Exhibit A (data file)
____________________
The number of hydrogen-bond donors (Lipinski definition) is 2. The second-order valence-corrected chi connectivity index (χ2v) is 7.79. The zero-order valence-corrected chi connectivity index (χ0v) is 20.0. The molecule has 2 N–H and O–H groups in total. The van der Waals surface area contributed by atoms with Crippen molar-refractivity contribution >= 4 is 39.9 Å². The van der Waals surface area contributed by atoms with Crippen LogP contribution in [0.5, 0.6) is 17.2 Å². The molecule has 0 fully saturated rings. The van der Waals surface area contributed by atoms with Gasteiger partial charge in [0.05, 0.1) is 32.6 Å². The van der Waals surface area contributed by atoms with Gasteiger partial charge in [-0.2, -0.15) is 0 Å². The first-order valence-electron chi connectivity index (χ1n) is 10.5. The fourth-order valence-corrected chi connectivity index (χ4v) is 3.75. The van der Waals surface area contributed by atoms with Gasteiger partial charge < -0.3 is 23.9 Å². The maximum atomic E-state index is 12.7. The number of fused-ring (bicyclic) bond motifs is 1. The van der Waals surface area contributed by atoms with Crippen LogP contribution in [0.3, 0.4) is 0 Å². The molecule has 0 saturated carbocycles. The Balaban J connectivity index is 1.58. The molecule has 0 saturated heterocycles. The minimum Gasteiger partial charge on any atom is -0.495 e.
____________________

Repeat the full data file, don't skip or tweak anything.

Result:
The number of hydrogen-bond donors (Lipinski definition) is 2. The second-order valence-corrected chi connectivity index (χ2v) is 7.79. The zero-order valence-corrected chi connectivity index (χ0v) is 20.0. The molecule has 2 N–H and O–H groups in total. The van der Waals surface area contributed by atoms with Crippen molar-refractivity contribution >= 4 is 39.9 Å². The van der Waals surface area contributed by atoms with Crippen LogP contribution in [0.5, 0.6) is 17.2 Å². The molecule has 0 fully saturated rings. The van der Waals surface area contributed by atoms with Gasteiger partial charge in [0.05, 0.1) is 32.6 Å². The van der Waals surface area contributed by atoms with Gasteiger partial charge in [-0.2, -0.15) is 0 Å². The first-order valence-electron chi connectivity index (χ1n) is 10.5. The fourth-order valence-corrected chi connectivity index (χ4v) is 3.75. The van der Waals surface area contributed by atoms with Gasteiger partial charge < -0.3 is 23.9 Å². The maximum atomic E-state index is 12.7. The number of fused-ring (bicyclic) bond motifs is 1. The van der Waals surface area contributed by atoms with Crippen LogP contribution in [0.3, 0.4) is 0 Å². The molecule has 0 saturated carbocycles. The Balaban J connectivity index is 1.58. The molecule has 0 saturated heterocycles. The minimum Gasteiger partial charge on any atom is -0.495 e.